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 M16 - The Eagle Nebula 

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A star cluster around 2 million years young, M16 is surrounded by natal clouds of dust and glowing gas also known as The Eagle Nebula. This image of the region includes cosmic sculptures made famous in Hubble Space Telescope close-ups of the starforming complex. Described as elephant trunks or Pillars of Creation, dense, dusty columns rising near the center are light-years in length but are gravitationally contracting to form stars. Energetic radiation from the cluster stars erodes material near the tips, eventually exposing the embedded new stars. Extending from the left edge of the frame is another dusty starforming column known as the Fairy of Eagle Nebula. M16 and the Eagle Nebula lie about 7,000 light-years away, an easy target for binoculars or small telescopes in a nebula rich part of the sky toward the split constellation Serpens Cauda (the tail of the snake). [Text adapted from APOD]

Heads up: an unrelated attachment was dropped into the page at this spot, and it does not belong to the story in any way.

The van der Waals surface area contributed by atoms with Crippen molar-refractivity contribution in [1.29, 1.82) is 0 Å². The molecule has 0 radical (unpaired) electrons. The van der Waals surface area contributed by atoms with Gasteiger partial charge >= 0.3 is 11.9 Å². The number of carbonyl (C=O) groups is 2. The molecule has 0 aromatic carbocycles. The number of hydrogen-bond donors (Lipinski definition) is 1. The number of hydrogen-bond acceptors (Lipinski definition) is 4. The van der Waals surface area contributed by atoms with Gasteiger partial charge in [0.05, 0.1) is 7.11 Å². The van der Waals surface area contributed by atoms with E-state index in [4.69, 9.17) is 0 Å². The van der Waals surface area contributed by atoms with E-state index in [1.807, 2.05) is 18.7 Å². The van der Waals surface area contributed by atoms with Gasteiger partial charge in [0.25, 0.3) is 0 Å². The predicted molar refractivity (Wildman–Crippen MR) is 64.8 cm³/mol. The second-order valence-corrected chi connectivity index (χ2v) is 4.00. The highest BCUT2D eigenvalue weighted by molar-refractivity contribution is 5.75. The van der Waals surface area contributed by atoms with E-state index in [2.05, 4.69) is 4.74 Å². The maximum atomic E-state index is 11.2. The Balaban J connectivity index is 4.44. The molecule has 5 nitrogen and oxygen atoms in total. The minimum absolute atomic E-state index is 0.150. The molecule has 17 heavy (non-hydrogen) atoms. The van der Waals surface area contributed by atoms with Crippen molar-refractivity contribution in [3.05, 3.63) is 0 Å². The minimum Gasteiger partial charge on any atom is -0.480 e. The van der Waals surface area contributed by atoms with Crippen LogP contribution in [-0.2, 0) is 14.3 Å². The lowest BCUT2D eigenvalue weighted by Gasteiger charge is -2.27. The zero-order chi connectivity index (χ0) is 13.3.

Optics: Ceravolo 12" F9 2700mm - Astrograph
Mount: AP 1100 AE
Camera: FLI-PL16803
Filters: Astrodon LRGB E Series Gen II
Guiding Systems: External Guidescope with Lodestar II
Dates/Times: June/July/August 2015
Location: Sierra Remote Observatories - CA - USA
Exposure Details: R:G:B => 160:220:160 = > (16x10):(22x10):(16x10) All Bin1 [num x minutes]
Cooling Details: -30C
Acquisition: Maxim DL/CCD, ACP
Processing: CCDStack2+, PS CS5
Mean FWHM: 1.26" / 1.98"
SQM-L: 21.64 / 21.84
Note Imaged from Sierra Remote Observatories with a shared setup
Credits Data Acquisition John Kasianowicz, Daniele Malleo, Rob Pfile, Rick Stevenson, Jerome Yesavage, Leonardo Orazi
Credits Image processing Leonardo Orazi